Shortening the distance between students and teachers would increase the likelihood of someone being exposed to COVID and the same rules for quarantine remain in effect. Contracts with unions were also negotiated on the grounds of 6 feet of social distancing, meaning adults on campus are required to be six feet apart even if students are not.
“Adults appear to be more infectious overall than children, making staff-to-staff transmission an important focus for safety efforts,” Ravalin read from the CDC’s update on March 20.
“The fact we might quarantine one classroom is going to harm potentially 599 other classrooms?” board member Jacqui Gaebe asked.
Gaebe also said not every student who wants to return to school can because of the hybrid schedule. Under the schedule, students either attend a morning session from about 8:20 to 11 a.m. or an afternoon session from about 12:30 p.m. to 3 p.m., making it difficult for working parents to drop off and pick up within a few hours. She said she wanted to see more urgency in moving back to a full day of instruction.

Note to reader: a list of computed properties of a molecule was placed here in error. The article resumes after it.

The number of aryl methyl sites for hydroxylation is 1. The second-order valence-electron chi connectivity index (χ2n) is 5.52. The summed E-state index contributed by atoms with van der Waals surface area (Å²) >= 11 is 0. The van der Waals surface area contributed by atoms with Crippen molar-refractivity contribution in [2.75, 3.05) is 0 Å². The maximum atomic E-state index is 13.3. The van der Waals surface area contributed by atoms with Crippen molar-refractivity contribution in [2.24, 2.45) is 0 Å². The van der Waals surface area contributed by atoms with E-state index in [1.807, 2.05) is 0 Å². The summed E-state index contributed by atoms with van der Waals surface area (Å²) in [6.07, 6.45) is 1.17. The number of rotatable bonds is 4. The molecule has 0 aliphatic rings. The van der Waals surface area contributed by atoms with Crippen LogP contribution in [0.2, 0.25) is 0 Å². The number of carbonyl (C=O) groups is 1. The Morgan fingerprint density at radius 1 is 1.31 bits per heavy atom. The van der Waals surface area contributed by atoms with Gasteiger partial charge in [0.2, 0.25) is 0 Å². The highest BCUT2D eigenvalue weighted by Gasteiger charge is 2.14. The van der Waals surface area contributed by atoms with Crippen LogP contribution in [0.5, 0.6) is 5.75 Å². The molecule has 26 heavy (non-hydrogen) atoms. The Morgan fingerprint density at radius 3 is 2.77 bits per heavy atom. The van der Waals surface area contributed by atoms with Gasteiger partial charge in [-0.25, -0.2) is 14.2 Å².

“We have students that parents can’t get them there but they want to come back,” Gaebe said. “We should try to move on it as soon as possible.”
Ravalin said about 55% of the district’s students have returned to in-person learning, but that number varies from school to school.
“Fall has to be traditional,” board member Walta Gamoian said. “I cannot fathom an A/B schedule in the fall.”
Brittany Christenson, who led a recall effort of board member John Crabtree over citizen complaints, said she and other families want a return to full day instruction as soon as possible. She said the CDC’s recent announcement, Tulare County moving into the red tier, and millions in funding to change spaces or use alternative spaces help make that possible.